I think free health care should be communal and not focus on people’s choices. We were not there when you had sex, so why should we pay for your choices?
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YaliaV
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You’ve tried to give this a different slant to the hundreds of abortion threads on here, but it’s the same as the others.
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londonmyst
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(Original post by Wired_1800)
I think free health care should be communal and not focus on people’s choices. We were not there when you had sex, so why should we pay for your choices?
Yes.
During times of austerity, too much focus was being diverted away from essential life saving treatments and shifted to lifestyle procedures that should have been funded from personal savings or on credit.
It became something of a tradition.
There is a limited overlap between sexual choices and public health though.
Taxpayer funded contraception is something of a tradition and std treatment on the NHS helps avoid a public health crisis.

When it comes to the NHS, there is a widespread public presumption of both an automatic right to have demands acceded to and a never ending supply of funding for freebies.
Free abortions and ivf (in many regions) for whoever want either.
Free stomach stapling and lipo for the obese- no joke, a coworker was offered and declined because she's proud of her size.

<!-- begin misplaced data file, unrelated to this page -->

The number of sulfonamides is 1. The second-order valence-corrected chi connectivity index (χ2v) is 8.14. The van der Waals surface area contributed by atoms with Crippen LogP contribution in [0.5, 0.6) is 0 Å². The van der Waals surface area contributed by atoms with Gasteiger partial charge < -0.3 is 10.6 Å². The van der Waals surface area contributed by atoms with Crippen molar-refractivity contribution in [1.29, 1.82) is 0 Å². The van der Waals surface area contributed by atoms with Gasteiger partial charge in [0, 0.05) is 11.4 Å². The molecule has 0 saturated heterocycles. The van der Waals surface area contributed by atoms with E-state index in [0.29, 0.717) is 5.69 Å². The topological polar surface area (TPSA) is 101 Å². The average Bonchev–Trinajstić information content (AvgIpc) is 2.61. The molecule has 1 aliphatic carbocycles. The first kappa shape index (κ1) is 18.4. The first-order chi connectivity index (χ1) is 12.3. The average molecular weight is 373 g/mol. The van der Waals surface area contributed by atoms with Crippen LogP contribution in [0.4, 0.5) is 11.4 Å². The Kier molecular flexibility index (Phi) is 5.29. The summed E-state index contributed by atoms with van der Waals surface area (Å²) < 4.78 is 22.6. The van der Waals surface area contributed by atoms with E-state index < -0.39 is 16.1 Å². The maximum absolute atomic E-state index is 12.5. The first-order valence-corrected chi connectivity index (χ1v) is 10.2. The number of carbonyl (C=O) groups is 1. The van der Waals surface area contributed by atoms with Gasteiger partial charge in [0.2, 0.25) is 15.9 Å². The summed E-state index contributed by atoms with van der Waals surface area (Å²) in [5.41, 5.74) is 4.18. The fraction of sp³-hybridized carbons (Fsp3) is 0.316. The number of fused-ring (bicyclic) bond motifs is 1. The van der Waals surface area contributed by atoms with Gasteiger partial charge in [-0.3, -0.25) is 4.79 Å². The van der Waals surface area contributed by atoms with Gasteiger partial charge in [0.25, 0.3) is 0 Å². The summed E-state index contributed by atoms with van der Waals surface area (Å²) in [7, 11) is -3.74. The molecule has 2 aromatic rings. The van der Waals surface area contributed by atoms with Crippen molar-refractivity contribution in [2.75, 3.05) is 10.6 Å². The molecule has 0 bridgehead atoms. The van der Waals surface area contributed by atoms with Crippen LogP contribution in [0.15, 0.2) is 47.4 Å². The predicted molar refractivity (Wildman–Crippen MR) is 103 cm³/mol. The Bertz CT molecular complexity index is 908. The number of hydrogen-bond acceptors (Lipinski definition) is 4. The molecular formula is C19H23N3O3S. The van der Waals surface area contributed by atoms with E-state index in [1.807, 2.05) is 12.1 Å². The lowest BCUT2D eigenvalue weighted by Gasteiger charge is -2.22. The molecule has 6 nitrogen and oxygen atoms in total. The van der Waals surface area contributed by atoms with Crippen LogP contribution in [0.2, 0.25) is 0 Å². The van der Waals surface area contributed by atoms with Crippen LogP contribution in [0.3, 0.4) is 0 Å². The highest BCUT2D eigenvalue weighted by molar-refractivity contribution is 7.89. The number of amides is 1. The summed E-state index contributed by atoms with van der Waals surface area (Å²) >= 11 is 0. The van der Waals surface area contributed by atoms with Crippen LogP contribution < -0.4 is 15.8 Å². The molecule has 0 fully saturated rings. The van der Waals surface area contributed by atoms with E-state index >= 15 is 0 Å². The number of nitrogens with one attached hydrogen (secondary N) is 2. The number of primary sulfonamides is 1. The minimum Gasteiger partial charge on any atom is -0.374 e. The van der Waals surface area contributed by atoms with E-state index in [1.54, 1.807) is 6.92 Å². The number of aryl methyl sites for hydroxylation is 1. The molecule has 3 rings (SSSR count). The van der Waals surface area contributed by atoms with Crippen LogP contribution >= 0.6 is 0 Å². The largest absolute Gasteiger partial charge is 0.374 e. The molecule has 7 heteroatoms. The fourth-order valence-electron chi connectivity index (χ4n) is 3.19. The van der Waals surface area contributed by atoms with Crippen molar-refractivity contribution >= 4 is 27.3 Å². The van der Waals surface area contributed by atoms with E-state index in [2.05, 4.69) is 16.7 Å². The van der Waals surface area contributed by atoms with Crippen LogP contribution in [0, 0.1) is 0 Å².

Free cleavage enhancing surgery to help with porn star ambitions.
Free facelifts to help improve self esteem of average looking women or those who get depressed at the prospect of ageing past the 30s.
I'm an average looking female, makeup and avoiding cameraphones is good for my self esteem.
Being a source of financial burden to the taxpayer would depress me, when I need to see a doctor or have tests done I pay.
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Wired_1800
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(Original post by londonmyst)
Yes.
During times of austerity, too much focus was being diverted away from essential life saving treatments and shifted to lifestyle procedures that should have been funded from personal savings or on credit.
It became something of a tradition.
There is a limited overlap between sexual choices and public health though.
Taxpayer funded contraception is something of a tradition and std treatment on the NHS helps avoid a public health crisis.

When it comes to the NHS, there is a widespread public presumption of both an automatic right to have demands acceded to and a never ending supply of funding for freebies.
Free abortions and ivf (in many regions) for whoever want either.
Free stomach stapling and lipo for the obese- no joke, a coworker was offered and declined because she's proud of her size.
Free cleavage enhancing surgery to help with porn star ambitions.
Free facelifts to help improve self esteem of average looking women or those who get depressed at the prospect of ageing past the 30s.
I'm an average looking female, makeup and avoiding cameraphones is good for my self esteem.